The stakes could not be higher for American high schools. For the past decade, policymakers have run public education like a laboratory, trying to figure out how to improve our mediocre educational performance relative to other developed countries. While learning is important for its own sake, a more skilled workforce would be a tremendous boon to the economy. Statistics suggest that achieving a rate of proficiency in math among high school students on par with Canada could boost GDP by $1 trillion in the long run, dwarfing projected gains from other kinds of policy proposals.
Strategies for raising test scores tend to focus on standards for teachers and curricula, but a big part of the solution may lie in getting students to spend less time catching passes and shooting hoops, and more time learning long division. Because of our society’s inordinate promotion of athletics, however, students too often put recreation ahead of learning the skills vital to their own success, and the nation’s.
High school athletic participation is at an all-time high. In the 2010-2011 school year, 7.7 million students—over half of those enrolled in high school—played sports, an increase of almost 40,000 over the previous year. Football and basketball, both notorious for the intense time requirements they impose on student-athletes, together captured over 1.5 million participants.
Sports need not deter academic achievement. Apart from their obvious health benefits and the opportunity they provide to socialize, accumulated research demonstrates a strong positive correlation between athletic participation and good grades. The “dumb-jock” stereotype notwithstanding, students who play sports tend to outperform academically their non-athletic peers. The relationship may not always be causal, but many students—such as my brother, who plays high school football—report that the discipline required by moderate athletic practice helps order their lives in a way that facilitates schoolwork.
Trouble arises when students neglect their grades in favor of athletic training. Several studies have acknowledged the obvious fact that sports tend to divert students’ time from academics, and a 2002 study suggested that the most demanding sports, particularly basketball and football, can be negatively associated with academic achievement.
Since only a miniscule proportion of high school athletes can hope to play at the professional level, why do so many of them place recreation ahead of scholarship? One answer, which was proposed by Harvard’s James S. Coleman in his seminal work analyzing a cross-section of American high schools in 1961, has to do with group dynamics among adolescents. Since grading is relative, Coleman concluded, a student who elevates his own performance by studying hard is ostracized because doing this inevitably lowers the position of his schoolmates. Those who excel in interscholastic sports bring prestige to the school through their success, earning the admiration of their peers. Group dynamics thus work to encourage athletic performance, and discourage achievement in the classroom.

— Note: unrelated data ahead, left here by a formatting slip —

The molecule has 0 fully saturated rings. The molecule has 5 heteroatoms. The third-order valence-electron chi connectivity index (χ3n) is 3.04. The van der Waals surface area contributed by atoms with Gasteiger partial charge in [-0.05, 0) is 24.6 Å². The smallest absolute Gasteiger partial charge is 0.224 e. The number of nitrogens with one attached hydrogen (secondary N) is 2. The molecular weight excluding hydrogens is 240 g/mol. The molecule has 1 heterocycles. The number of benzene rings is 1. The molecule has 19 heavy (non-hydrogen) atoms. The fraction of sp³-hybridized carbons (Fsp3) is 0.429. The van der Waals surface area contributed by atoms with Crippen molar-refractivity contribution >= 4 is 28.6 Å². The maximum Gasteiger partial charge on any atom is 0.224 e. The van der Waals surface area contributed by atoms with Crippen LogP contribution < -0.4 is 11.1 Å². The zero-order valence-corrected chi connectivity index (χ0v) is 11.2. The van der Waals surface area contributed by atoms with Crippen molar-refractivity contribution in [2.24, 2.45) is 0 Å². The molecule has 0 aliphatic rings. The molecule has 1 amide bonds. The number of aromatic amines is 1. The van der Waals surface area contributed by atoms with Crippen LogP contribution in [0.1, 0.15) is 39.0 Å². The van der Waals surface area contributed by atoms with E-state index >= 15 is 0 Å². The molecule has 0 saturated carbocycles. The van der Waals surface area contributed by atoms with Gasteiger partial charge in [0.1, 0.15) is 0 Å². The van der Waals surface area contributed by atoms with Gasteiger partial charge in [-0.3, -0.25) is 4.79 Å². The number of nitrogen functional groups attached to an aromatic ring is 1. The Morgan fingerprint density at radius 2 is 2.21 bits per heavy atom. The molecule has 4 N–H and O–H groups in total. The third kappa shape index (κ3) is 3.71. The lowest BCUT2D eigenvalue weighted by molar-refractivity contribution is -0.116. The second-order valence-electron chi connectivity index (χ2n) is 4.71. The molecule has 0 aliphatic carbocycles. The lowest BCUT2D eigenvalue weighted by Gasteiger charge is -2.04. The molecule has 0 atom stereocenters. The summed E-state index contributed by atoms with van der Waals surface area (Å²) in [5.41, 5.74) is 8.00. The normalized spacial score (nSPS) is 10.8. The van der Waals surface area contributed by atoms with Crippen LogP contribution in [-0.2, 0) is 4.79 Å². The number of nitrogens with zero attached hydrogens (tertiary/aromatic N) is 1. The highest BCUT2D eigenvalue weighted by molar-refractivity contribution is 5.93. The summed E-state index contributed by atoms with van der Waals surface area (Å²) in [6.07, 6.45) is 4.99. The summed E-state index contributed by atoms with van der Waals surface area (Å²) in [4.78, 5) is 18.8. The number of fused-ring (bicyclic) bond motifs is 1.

Coleman’s analysis no doubt contains truth, but in 2011 it seems fair to say that the culture at large plays at least as great a role as adolescent group dynamics in promoting sports over studies. Even the private high school I attended in Tennessee, academically one of the best in the state, regularly permits students to miss class for athletic events, both as participants and as spectators, and devotes school hours to parading star athletes in front of the other students. While my school can probably afford its several state-of-the-art athletic facilities, including eight tennis courts for a high school enrollment of less than 500, there are plentiful examples of public schools building football stadiums with price tags in the millions of dollars, even as test scores stagnate and teachers complain about a lack of resources. Local media endlessly hype interscholastic contests, and colleges, which should be the vanguard of academic learning, reinforce devotion to athletics by promoting intercollegiate sports and offering athletic scholarships. Even schools like Harvard lower the admissions bar for talented athletes.
While it is difficult to draw firm conclusions about a culture as diverse as the United States, anecdotal evidence strongly implies that our country has an unhealthy obsession with sports that detracts from the education of a substantial number of high school students. Policymakers might partially correct this by imposing limits on athletic participation, but a cultural defect cannot be eliminated by passing a law. What we need is a sustained nationwide campaign to convince parents, schools, and society at large that although athletics has its place, what goes on in the classroom is of paramount importance to students as well as America’s economy and international competitiveness. Changing a public attitude as entrenched as this one will inevitably be difficult, but we should be encouraged that this issue, for once, is in no way partisan. Democrat or Republican, we should all agree that school comes first.
Peyton R. Miller’12 is a government concentrator in Winthrop House. His column appears on alternate Tuesdays.
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